“People would listen to you more if you weren’t so angry!”
I hear this a lot. Or else it’s, “People just aren’t able to hear you because of your tone. I can’t share your stuff because they’d just tune you out.”
And then there’s the inevitable, “I liked you better when you weren’t so angry. Your whole platform is so negative now.”
These types of arguments are called tone policing, and I’d like to address it today.
For context in this article for those who are new, Rebecca is my daughter, and Keith is my husband. Rebecca is one of the co-authors on two of my books–The Great Sex Rescue and She Deserves Better, while Keith co-authored The Good Guy’s Guide to Great Sex. Both are frequently on the podcast.
Tone policing is a criticism that is lobbed at the method of communication, rather than the substance of that communication–often in an attempt to get the communication to stop.
Here’s how the Women in Philosophy blog of the American Philosophical Association explained tone policing:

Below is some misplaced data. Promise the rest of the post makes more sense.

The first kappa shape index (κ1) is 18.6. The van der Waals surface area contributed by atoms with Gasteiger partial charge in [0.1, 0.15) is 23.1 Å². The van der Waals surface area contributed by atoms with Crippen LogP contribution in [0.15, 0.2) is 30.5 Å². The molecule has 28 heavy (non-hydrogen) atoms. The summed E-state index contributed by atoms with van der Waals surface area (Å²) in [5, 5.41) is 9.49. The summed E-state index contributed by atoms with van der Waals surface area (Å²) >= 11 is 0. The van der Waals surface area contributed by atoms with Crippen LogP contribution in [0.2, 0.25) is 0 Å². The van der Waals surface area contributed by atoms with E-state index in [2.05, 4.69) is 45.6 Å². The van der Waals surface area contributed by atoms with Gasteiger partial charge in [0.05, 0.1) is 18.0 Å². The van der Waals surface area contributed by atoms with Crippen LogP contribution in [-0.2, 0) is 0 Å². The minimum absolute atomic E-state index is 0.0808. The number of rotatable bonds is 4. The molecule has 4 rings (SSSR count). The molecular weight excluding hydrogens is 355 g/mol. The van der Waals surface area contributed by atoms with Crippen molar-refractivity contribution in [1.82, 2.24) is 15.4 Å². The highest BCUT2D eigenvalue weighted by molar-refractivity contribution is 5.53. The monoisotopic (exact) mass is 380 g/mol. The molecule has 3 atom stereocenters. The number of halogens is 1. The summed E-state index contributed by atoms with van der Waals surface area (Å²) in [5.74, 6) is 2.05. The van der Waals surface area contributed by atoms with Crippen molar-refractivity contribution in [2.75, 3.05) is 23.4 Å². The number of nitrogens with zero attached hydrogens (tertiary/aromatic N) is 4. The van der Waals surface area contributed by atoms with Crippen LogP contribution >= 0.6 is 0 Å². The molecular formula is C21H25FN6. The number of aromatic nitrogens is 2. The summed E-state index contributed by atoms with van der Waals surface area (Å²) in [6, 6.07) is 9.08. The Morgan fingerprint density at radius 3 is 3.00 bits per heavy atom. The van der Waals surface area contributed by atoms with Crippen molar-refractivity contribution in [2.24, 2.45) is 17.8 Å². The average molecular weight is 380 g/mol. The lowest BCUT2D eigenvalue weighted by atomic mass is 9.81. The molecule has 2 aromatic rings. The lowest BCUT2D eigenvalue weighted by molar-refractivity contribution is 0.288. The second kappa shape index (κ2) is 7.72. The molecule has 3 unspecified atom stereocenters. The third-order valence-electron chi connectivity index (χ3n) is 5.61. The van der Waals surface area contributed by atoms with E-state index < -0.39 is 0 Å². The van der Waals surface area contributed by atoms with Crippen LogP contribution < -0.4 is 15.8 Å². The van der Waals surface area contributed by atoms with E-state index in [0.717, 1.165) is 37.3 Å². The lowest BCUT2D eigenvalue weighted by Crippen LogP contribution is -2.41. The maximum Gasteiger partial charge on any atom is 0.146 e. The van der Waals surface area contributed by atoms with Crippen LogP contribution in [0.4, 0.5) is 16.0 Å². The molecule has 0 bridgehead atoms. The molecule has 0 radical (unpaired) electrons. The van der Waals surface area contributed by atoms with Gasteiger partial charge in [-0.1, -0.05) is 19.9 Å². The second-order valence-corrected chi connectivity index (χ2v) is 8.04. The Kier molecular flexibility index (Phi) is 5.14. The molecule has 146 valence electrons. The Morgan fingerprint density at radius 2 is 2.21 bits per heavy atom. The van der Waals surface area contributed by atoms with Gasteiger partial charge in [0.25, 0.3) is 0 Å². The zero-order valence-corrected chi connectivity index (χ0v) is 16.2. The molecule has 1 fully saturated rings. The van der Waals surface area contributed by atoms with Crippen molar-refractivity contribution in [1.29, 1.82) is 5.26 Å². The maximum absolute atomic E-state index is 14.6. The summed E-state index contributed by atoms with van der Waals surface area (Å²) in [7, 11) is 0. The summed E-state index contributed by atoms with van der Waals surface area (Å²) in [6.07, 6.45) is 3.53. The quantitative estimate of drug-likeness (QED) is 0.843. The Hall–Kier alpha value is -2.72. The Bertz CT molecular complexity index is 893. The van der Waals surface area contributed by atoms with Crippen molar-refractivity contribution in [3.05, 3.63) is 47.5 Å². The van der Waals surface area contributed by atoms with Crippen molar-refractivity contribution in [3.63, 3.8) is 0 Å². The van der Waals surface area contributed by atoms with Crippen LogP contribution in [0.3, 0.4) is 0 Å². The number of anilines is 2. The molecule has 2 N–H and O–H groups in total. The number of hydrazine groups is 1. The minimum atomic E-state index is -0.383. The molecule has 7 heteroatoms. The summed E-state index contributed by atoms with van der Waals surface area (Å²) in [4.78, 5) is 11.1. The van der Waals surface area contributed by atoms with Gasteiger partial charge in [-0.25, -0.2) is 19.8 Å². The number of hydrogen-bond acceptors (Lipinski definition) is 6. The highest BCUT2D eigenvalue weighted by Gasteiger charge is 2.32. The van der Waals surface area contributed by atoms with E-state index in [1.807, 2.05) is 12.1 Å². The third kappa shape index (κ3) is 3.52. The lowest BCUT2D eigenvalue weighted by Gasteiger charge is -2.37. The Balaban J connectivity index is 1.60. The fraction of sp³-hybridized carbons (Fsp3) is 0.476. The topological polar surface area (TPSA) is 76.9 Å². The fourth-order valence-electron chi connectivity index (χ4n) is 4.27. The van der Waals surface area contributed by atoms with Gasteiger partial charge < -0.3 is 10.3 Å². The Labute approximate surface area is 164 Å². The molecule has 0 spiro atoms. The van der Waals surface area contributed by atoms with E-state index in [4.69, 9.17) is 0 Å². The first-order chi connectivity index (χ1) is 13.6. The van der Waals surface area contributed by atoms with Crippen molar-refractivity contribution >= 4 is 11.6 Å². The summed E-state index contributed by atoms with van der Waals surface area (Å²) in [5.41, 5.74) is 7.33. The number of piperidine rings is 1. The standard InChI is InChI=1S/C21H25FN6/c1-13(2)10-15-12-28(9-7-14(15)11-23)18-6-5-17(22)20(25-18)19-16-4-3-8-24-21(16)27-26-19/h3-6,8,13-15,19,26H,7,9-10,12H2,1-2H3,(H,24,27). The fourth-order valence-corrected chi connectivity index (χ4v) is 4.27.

At its core, tone-policing is first an argumentative move sideways and then a stall. It first shifts the focus from the content of the conversation to the tone, language, or manner of discussion.. and then – unlike other interventions about tone – policing announces that the shift cannot be reversed until tone is addressed. The tone-policer doesn’t just declare that their interlocutor’s tone is inappropriate and heightened (usually because it is too hostile, adversarial, or aggressive, upset, or irrational). They insist that the conversation cannot continue until the speaker adjusts it.
Exactly. This dynamic is difficult for us to deal with, because it shifts the focus away from talking about the actual substance of what we’re trying to address.
And so today I’d like to look at 6 reasons why the tone policing argument isn’t applicable to us, or should simply be discounted when it is made.
We’ll start with the tone policing arguments from those who are just plain anti everything we do:
1. “Your whole platform is negative! You never say anything nice about people!”
That’s not empirically true. Just go back through the podcast archives over the last few months and see so many guests I’ve had on because they’ve just written amazing books:
- Philip Payne and The Bible vs. Biblical Womanhood
- Zachary Wagner and Non-toxic Masculinity
- Jasmine Holmes and Never Cast Out
- Laura Anderson and When Religion Hurts You
- Scot McKnight and Laura Barringer with Pivot